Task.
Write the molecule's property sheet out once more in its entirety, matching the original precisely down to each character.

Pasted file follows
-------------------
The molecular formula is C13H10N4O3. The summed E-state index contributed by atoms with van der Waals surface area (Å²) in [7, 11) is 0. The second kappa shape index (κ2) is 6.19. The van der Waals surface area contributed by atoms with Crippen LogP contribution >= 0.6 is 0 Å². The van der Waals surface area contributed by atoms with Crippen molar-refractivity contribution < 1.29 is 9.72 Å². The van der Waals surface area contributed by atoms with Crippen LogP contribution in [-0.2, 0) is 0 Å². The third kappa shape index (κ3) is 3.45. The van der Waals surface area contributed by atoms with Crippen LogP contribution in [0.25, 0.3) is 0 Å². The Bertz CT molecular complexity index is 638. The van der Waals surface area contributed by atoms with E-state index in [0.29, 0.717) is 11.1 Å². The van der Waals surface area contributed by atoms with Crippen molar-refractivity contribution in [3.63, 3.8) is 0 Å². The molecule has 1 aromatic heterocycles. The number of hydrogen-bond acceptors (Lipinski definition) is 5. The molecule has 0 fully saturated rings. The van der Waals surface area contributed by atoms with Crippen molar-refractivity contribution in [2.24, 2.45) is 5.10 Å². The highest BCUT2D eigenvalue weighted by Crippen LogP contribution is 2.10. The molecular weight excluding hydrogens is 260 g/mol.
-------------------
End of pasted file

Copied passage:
The molecular formula is C13H10N4O3. The summed E-state index contributed by atoms with van der Waals surface area (Å²) in [7, 11) is 0. The second kappa shape index (κ2) is 6.19. The van der Waals surface area contributed by atoms with Crippen LogP contribution >= 0.6 is 0 Å². The van der Waals surface area contributed by atoms with Crippen molar-refractivity contribution < 1.29 is 9.72 Å². The van der Waals surface area contributed by atoms with Crippen LogP contribution in [-0.2, 0) is 0 Å². The third kappa shape index (κ3) is 3.45. The van der Waals surface area contributed by atoms with Crippen LogP contribution in [0.25, 0.3) is 0 Å². The Bertz CT molecular complexity index is 638. The van der Waals surface area contributed by atoms with E-state index in [0.29, 0.717) is 11.1 Å². The van der Waals surface area contributed by atoms with Crippen molar-refractivity contribution in [3.63, 3.8) is 0 Å². The molecule has 1 aromatic heterocycles. The number of hydrogen-bond acceptors (Lipinski definition) is 5. The molecule has 0 fully saturated rings. The van der Waals surface area contributed by atoms with Crippen molar-refractivity contribution in [2.24, 2.45) is 5.10 Å². The highest BCUT2D eigenvalue weighted by Crippen LogP contribution is 2.10. The molecular weight excluding hydrogens is 260 g/mol.